Limited Diagnostic Testing After Breast Cancer Treatment Urged

January 1, 1997

COLUMBUS, Ohio--Many of the diagnostic tests and procedures following treatment for breast cancer fail to extend survival, as demonstrated by two randomized, prospective studies and nine retrospective studies, said Victor G. Vogel, MD, MHS, director of the Comprehensive Breast Cancer Program at the University of Pittsburgh.

COLUMBUS, Ohio--Many of the diagnostic tests and procedures followingtreatment for breast cancer fail to extend survival, as demonstrated bytwo randomized, prospective studies and nine retrospective studies, saidVictor G. Vogel, MD, MHS, director of the Comprehensive Breast Cancer Programat the University of Pittsburgh.

Add to this the drawbacks of these follow-up tests, including cost,and it becomes very difficult to justify their continued use, Dr. Vogelsaid at the Ohio State University James Cancer Hospital and Research InstituteThird Annual Oncology Update.

The routine use of blood chemistry studies and tumor markers CEA andCA 15-3 cannot be recommended based on a review of the literature, he stressed.In addition, insufficient data exist to support follow-up surveillancewith chest x-ray, bone scan, hepatic ultrasound, abdominal or chest CTscan, and the tumor marker CA 27-29.

"We can no longer keep doing something just because we want to,"he said. "We cannot justify use of these tests in the face of thedata." He emphasized that he was referring to follow-up testing, nottesting during active treatment.

Despite intensive follow-up, 70% of cancer recurrences are identifiedfrom symptoms by the patient herself, Dr. Vogel noted. In addition, thebest predictor of survival continues to be the size of the original tumorand the extent of axillary node involvement.

A False Assumption

The existing belief among many physicians and patients is that the valueof follow-up monitoring is in the early detection of recurrent disease,he said. The assumption is that since early detection of initial cancerlengthens survival quite significantly, then early detection of recurrentcancer must be beneficial, too.

However, studies show that early detection and early treatment of recurrentcancer are not associated with improved survival. Rather, early warningof cancer recurrence, such as provided by the serologic tumor markers CA15-3 and CA 27-29, lengthens the period of recurrence without offeringa survival advantage.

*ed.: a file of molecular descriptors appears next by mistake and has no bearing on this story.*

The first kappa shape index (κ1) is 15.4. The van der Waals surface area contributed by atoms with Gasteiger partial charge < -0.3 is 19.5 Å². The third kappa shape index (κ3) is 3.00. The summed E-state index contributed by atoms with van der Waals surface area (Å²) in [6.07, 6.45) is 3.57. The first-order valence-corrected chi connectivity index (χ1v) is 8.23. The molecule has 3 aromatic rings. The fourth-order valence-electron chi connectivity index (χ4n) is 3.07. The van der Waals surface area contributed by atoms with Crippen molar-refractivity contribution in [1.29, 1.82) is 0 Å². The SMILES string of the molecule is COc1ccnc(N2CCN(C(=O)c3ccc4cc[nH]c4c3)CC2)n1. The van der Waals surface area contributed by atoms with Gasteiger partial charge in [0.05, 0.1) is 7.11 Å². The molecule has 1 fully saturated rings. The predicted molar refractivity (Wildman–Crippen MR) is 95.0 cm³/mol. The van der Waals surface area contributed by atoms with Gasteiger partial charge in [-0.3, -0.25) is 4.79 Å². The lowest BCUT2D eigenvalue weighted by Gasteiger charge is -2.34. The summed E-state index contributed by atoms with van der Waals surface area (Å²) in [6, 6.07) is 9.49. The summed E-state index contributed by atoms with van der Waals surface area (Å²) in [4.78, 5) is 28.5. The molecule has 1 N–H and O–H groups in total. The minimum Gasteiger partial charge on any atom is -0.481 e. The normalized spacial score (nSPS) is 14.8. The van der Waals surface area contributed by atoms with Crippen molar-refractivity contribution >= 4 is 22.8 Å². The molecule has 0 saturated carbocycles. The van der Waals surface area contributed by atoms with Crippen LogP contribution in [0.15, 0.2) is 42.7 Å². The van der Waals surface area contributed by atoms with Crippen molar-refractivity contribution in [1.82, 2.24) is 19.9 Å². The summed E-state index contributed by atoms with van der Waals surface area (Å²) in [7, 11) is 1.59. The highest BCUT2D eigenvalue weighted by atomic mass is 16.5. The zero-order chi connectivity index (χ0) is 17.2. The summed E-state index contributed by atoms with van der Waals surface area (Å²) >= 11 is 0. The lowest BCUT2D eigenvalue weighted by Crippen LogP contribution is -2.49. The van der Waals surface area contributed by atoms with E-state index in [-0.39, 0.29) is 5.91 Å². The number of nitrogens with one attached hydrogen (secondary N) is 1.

"We have to ask ourselves whether we're doing more harm removingyears of life without recurrence," Dr. Vogel said, adding that lookingfor disease recurrence in asymptomatic individuals may even be a "disservice."

Other Drawbacks

Follow-up tests suffer from other drawbacks, Dr. Vogel noted. Bloodchemistry studies, chest x-rays, and CEA miss large numbers of recurrences.Bone scans have a false-positive rate greater than 20%, and CA 15-3 hasa false-positive rate of about 6%. Hepatic ultrasound fails to offer asurvival benefit.

CT scanning is very expensive and is unlikely to confer a benefit greaterthan its cost, Dr. Vogel noted. Under managed care, there will be increasedpressure to justify, with scientific evidence, the ordering of expensivetests.

The desire to provide intensive follow-up monitoring, despite the lackof scientific evidence, is understandable, Dr. Vogel said. Despite allof the efforts of cancer specialists, 40% to 50% of patients diagnosedwith breast cancer will eventually relapse and die. This creates anxietyand the pressure to do something, he said.

Recommended Follow-up

A certain amount of follow-up monitoring is recommended, Dr. Vogel said.Patients should be educated to monitor their symptoms, especially bonepain and tenderness, and pulmonary, neurological, and gastrointestinalsymptoms. Breast self-examination should be done monthly.

Three-view mammography performed annually is recommended. However, noprospective, randomized trial has been done to support this advice, Dr.Vogel noted. If such a trial were done, it is possible that mammographymight be recommended more frequently or that two-view mammography mightbe found adequate, he said.

Regular physician exams also remain an important part of follow-up monitoringof the breast cancer patient, Dr. Vogel said. Based on the scientific evidence,women should be seen every 3 to 6 months for the first 3 years, then every6 months for the next 2 years. The majority of these visits will be toreassure the patient, he said.

A pelvic exam and Pap smear should be done once a year. Women with ahistory of breast cancer are known to have an increased risk of ovariancancer. At this time, routine annual endometrial sampling of women takingtamoxifen (Nolvadex) is not recommended, Dr. Vogel said.

Five years after active treatment, the woman can be seen annually byher primary care physician, Dr. Vogel said. Follow-up by a specialist isunnecessary. "No special expertise is required to identify metastaticdisease when it recurs," he said.

However, Dr. Vogel noted, patients unprepared for this follow-up regimenare very likely to resist what they perceive as relaxed vigilance. Theymay oppose any change in physician or frequency of exams. One way to makesuch transitions smoother is to explain the schedule of follow-up monitoringvery early in the patient's treatment, Dr. Vogel said.